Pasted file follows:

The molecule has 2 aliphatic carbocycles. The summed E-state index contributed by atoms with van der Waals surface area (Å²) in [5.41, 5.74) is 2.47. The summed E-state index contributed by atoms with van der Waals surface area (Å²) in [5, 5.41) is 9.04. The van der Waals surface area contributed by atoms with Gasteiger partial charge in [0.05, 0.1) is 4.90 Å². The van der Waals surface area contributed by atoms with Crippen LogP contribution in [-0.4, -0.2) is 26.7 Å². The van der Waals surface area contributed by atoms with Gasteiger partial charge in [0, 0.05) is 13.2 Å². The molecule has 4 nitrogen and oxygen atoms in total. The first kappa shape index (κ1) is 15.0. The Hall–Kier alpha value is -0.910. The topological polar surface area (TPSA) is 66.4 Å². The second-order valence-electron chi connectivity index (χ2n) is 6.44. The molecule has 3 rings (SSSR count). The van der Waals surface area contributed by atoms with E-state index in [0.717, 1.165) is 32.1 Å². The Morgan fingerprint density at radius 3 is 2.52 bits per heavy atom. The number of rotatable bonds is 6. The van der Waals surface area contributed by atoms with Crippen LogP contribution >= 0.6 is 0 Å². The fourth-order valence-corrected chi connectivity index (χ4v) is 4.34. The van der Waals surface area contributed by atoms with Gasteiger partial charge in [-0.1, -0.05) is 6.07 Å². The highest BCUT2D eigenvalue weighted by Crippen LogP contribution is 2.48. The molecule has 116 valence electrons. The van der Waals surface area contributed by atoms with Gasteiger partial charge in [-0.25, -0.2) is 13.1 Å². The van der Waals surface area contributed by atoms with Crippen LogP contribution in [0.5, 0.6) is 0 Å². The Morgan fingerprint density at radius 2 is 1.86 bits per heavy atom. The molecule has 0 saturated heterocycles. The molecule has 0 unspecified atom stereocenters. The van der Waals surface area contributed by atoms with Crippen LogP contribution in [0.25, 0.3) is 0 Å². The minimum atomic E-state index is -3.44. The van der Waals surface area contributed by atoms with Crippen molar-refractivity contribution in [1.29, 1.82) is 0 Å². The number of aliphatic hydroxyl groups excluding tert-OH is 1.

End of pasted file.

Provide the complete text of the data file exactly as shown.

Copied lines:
The molecule has 2 aliphatic carbocycles. The summed E-state index contributed by atoms with van der Waals surface area (Å²) in [5.41, 5.74) is 2.47. The summed E-state index contributed by atoms with van der Waals surface area (Å²) in [5, 5.41) is 9.04. The van der Waals surface area contributed by atoms with Gasteiger partial charge in [0.05, 0.1) is 4.90 Å². The van der Waals surface area contributed by atoms with Crippen LogP contribution in [-0.4, -0.2) is 26.7 Å². The van der Waals surface area contributed by atoms with Gasteiger partial charge in [0, 0.05) is 13.2 Å². The molecule has 4 nitrogen and oxygen atoms in total. The first kappa shape index (κ1) is 15.0. The Hall–Kier alpha value is -0.910. The topological polar surface area (TPSA) is 66.4 Å². The second-order valence-electron chi connectivity index (χ2n) is 6.44. The molecule has 3 rings (SSSR count). The van der Waals surface area contributed by atoms with E-state index in [0.717, 1.165) is 32.1 Å². The Morgan fingerprint density at radius 3 is 2.52 bits per heavy atom. The number of rotatable bonds is 6. The van der Waals surface area contributed by atoms with Crippen LogP contribution >= 0.6 is 0 Å². The fourth-order valence-corrected chi connectivity index (χ4v) is 4.34. The van der Waals surface area contributed by atoms with Gasteiger partial charge in [-0.1, -0.05) is 6.07 Å². The highest BCUT2D eigenvalue weighted by Crippen LogP contribution is 2.48. The molecule has 116 valence electrons. The van der Waals surface area contributed by atoms with Gasteiger partial charge in [-0.25, -0.2) is 13.1 Å². The van der Waals surface area contributed by atoms with Crippen LogP contribution in [0.5, 0.6) is 0 Å². The Morgan fingerprint density at radius 2 is 1.86 bits per heavy atom. The molecule has 0 saturated heterocycles. The molecule has 0 unspecified atom stereocenters. The van der Waals surface area contributed by atoms with Crippen LogP contribution in [0.25, 0.3) is 0 Å². The minimum atomic E-state index is -3.44. The van der Waals surface area contributed by atoms with Crippen molar-refractivity contribution in [1.29, 1.82) is 0 Å². The number of aliphatic hydroxyl groups excluding tert-OH is 1.